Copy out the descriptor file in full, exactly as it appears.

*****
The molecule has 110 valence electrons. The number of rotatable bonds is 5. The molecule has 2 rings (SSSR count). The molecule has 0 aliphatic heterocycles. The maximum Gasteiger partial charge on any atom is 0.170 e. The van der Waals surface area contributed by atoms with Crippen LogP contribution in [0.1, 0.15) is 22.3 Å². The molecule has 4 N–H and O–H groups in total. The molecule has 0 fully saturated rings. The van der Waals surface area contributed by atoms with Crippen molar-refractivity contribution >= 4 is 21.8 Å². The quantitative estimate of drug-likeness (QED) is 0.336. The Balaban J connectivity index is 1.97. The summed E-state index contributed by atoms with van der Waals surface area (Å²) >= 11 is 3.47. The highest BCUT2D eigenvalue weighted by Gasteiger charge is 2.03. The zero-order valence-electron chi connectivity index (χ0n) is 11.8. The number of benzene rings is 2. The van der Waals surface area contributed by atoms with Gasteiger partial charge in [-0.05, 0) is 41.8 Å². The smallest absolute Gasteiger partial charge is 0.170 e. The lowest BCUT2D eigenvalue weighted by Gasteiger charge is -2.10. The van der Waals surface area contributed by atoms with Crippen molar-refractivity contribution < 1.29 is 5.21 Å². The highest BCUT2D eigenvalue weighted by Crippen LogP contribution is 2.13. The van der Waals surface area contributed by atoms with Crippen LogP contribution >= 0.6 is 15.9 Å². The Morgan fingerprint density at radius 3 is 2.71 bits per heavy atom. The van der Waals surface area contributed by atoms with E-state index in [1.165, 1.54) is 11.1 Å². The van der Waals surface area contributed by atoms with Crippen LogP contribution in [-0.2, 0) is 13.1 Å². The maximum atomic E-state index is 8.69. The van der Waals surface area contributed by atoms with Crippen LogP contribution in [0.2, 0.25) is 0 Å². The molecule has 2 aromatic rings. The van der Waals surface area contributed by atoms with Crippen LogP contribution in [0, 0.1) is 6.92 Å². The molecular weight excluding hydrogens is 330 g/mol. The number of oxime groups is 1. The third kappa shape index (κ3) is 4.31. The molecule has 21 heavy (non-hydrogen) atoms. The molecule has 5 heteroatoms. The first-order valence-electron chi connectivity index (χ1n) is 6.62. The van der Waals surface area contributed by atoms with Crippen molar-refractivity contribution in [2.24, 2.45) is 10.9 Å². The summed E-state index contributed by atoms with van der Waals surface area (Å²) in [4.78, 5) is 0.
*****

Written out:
The molecule has 110 valence electrons. The number of rotatable bonds is 5. The molecule has 2 rings (SSSR count). The molecule has 0 aliphatic heterocycles. The maximum Gasteiger partial charge on any atom is 0.170 e. The van der Waals surface area contributed by atoms with Crippen LogP contribution in [0.1, 0.15) is 22.3 Å². The molecule has 4 N–H and O–H groups in total. The molecule has 0 fully saturated rings. The van der Waals surface area contributed by atoms with Crippen molar-refractivity contribution >= 4 is 21.8 Å². The quantitative estimate of drug-likeness (QED) is 0.336. The Balaban J connectivity index is 1.97. The summed E-state index contributed by atoms with van der Waals surface area (Å²) >= 11 is 3.47. The highest BCUT2D eigenvalue weighted by Gasteiger charge is 2.03. The zero-order valence-electron chi connectivity index (χ0n) is 11.8. The number of benzene rings is 2. The van der Waals surface area contributed by atoms with Gasteiger partial charge in [-0.05, 0) is 41.8 Å². The smallest absolute Gasteiger partial charge is 0.170 e. The lowest BCUT2D eigenvalue weighted by Gasteiger charge is -2.10. The van der Waals surface area contributed by atoms with Crippen molar-refractivity contribution < 1.29 is 5.21 Å². The highest BCUT2D eigenvalue weighted by Crippen LogP contribution is 2.13. The van der Waals surface area contributed by atoms with Crippen LogP contribution >= 0.6 is 15.9 Å². The Morgan fingerprint density at radius 3 is 2.71 bits per heavy atom. The van der Waals surface area contributed by atoms with E-state index in [1.165, 1.54) is 11.1 Å². The van der Waals surface area contributed by atoms with Crippen LogP contribution in [-0.2, 0) is 13.1 Å². The maximum atomic E-state index is 8.69. The van der Waals surface area contributed by atoms with Crippen LogP contribution in [0.2, 0.25) is 0 Å². The molecule has 2 aromatic rings. The van der Waals surface area contributed by atoms with Crippen LogP contribution in [0, 0.1) is 6.92 Å². The molecular weight excluding hydrogens is 330 g/mol. The number of oxime groups is 1. The third kappa shape index (κ3) is 4.31. The molecule has 21 heavy (non-hydrogen) atoms. The molecule has 5 heteroatoms. The first-order valence-electron chi connectivity index (χ1n) is 6.62. The van der Waals surface area contributed by atoms with Crippen molar-refractivity contribution in [2.24, 2.45) is 10.9 Å². The summed E-state index contributed by atoms with van der Waals surface area (Å²) in [4.78, 5) is 0.